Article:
A rock-hewn cave used by Christians hiding from official church authorities has been found by chance at Hammamat Pharaon on the west Sinai coast, reports Nevine El-Aref
It was an ordinary morning at Hammamat Pharaon (Pharaoh's bath), the mini-resort south of Ras Sedr on the west coast of Sinai where for centuries locals and travellers have enjoyed the spa waters of the natural hot spring. The water, smelling slightly unpleasantly of sulphur, bubbles from the rock inside a cave and flows down into the sea. In the cave, where the darkness is heavy with steam, clients were enjoying a soak in the rock bath, or else waiting their turn for a therapeutic treatment for rheumatism, skin diseases or other ailments.
Meanwhile, an Egyptian archaeological mission from the Supreme Council of Antiquities (SCA) carrying out a routine cleaning operation in the area near the spring stumbled upon what is believed to be a fourth-century rock-hewn grotto decorated with Christian murals.
Zahi Hawass, secretary-general of the SCA, said last week's discovery was the second cave of its type to be discovered in Hammamat Pharaon and was only 25 metres away from first cave, which was used one to two hundred years later. The entrance to the new cave was blocked by a large amount of sand, stones and rubble. By removing all the dust and debris the team uncovered a one metre high vaulted entrance, which allowed the excavators to surmise that it could contain a church altar similar to the one found at Abu Suwera in Al-Tor, the capital town of South Sinai. However, further excavation revealed that the cave was not a church but may have been used by Christian followers or monks during the fourth and fifth centuries, a time of schism in the Christian doctrine of the Roman Byzantine Empire, when they needed to practise their preferred religious rituals far from the eyes of the leaders of the official church.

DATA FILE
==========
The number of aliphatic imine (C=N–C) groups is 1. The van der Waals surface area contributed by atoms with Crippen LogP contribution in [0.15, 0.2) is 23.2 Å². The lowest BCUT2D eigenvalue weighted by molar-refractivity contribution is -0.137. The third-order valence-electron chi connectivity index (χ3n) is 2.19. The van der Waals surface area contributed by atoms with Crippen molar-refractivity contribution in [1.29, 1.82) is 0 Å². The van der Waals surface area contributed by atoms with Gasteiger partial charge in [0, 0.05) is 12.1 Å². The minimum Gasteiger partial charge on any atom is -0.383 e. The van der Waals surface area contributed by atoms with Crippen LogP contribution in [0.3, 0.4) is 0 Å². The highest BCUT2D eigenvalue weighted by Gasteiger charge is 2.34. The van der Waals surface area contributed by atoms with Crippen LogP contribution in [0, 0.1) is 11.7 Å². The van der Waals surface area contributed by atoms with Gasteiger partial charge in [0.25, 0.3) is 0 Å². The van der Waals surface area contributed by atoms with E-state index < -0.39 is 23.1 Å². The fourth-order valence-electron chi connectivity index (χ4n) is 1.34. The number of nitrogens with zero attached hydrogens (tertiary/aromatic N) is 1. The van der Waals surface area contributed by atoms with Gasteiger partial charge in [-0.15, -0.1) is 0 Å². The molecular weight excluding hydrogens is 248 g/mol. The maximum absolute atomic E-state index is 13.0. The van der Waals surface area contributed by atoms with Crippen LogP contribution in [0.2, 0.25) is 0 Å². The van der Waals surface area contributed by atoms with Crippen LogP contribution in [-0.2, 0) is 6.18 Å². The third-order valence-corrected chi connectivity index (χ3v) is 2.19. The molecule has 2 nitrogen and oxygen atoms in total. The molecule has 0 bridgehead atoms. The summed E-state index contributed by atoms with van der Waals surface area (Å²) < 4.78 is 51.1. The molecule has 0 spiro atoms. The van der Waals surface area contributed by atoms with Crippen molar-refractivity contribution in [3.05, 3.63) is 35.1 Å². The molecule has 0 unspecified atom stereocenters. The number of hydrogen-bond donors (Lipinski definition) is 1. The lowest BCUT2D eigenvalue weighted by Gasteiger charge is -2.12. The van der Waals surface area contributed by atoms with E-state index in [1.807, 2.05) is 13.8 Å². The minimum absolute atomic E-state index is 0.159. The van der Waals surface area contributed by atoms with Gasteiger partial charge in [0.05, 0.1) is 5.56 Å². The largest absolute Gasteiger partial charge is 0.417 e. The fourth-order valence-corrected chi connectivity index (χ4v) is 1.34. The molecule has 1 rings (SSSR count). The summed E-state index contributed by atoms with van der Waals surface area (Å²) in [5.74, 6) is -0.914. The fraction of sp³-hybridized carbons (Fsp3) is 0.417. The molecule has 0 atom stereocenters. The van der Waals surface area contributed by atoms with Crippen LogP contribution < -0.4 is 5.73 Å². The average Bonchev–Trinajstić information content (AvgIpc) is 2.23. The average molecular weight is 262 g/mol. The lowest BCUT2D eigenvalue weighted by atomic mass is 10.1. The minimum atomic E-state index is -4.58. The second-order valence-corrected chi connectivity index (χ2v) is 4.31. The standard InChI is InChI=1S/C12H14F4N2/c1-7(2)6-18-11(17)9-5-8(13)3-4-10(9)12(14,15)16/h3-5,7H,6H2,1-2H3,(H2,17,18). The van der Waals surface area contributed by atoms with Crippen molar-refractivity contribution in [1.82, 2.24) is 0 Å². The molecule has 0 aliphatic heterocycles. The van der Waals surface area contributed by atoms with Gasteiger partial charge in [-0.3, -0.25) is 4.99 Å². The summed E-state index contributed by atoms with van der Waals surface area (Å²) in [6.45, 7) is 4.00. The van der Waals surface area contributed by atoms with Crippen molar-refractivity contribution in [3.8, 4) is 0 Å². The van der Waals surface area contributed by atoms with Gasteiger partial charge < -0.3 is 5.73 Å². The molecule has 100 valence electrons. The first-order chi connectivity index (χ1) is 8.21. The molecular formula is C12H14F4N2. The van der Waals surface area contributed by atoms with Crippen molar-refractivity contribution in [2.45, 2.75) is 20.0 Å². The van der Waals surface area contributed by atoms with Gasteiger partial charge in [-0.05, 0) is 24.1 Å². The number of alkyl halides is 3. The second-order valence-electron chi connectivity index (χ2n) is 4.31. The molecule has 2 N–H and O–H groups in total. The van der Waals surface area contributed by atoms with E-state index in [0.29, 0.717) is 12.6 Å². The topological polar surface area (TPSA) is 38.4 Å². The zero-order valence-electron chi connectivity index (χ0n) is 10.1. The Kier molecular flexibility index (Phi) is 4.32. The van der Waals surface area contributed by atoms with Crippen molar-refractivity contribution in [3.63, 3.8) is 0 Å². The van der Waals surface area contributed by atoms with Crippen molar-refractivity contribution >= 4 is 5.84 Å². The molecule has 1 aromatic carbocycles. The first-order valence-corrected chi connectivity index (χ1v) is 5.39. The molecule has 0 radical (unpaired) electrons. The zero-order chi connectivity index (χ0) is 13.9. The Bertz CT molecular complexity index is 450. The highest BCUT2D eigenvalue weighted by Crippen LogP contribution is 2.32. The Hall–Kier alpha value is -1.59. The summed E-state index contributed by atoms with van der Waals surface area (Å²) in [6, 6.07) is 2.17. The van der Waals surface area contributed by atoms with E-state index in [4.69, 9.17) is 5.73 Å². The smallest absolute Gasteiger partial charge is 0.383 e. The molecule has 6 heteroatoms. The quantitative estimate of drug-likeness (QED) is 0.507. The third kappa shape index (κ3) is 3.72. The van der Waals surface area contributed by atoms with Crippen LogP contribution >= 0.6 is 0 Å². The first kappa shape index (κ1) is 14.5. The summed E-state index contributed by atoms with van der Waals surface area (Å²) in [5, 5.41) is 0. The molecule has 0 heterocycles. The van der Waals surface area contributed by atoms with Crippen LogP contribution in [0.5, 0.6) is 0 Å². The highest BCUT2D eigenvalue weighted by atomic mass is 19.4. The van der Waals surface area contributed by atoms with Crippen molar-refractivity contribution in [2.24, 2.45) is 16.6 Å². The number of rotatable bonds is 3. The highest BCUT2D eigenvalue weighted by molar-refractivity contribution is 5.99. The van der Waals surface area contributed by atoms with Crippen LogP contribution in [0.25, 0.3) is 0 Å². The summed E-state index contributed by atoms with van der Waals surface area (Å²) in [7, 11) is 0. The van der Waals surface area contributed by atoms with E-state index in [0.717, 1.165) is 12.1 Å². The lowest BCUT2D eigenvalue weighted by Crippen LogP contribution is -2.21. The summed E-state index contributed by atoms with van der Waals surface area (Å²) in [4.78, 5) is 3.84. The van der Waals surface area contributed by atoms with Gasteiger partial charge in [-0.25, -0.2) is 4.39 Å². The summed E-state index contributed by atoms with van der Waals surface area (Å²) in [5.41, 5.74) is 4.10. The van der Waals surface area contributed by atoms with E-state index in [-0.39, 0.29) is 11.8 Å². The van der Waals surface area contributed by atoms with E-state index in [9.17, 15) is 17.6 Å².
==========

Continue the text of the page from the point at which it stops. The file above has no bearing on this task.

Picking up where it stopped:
Tarek El-Naggar, director-general of South Sinai antiquities, said that the part of the cave so far excavated consisted of a large hall on two levels, the first level bearing some clay fragments and traces of a fireplace that burnt wood, and the second traces of ashes. On cleaning the fireplace the archaeologists uncovered a limestone floor and the remains of a large clay vessel.
The internal walls of the cave are covered with a layer of plaster decorated with red-painted Greek characters similar to those found in the first cave. A number of Byzantine-shaped crosses were also painted on the walls.
The cave found earlier had three adjoining vaulted halls; the first and third halls were plain and empty, but in the central one was a scene depicted in red paint of three notable Christian figures praying; from right to left these were St Mina, the Roman soldier who sacrificed his life to spread Christianity all over the globe, Iowans, the Alexandrian patriarch of the sixth century, and Asnasious, patriarch of the Constantine Church.
These portraits were enclosed within Greek prayer texts along with crosses painted in the style of the sixth and seventh centuries, and were similar to those found on the walls of St Catherine's Monastery in Sinai. A three-legged chandelier was painted in black, along with remains of other drawings painted in yellow and red. On the left side of the scene were three niches decorated with old Creek texts painted in brown and black.
Culture Minister Farouk Hosni called last week's find a great discovery. "It will enhance the area of Hammamat Pharaon not only as a therapeutic destination but as an archaeological site rich in Christian monuments," he said.
It will also shed more light on a time when the Christian church was deeply divided by opposing doctrines, and how the various factions managed to retain their beliefs in the face of changing tides in the official religious stance.
Following the discovery, studies are being carried out to spruce up the site and make it accessible to tourists.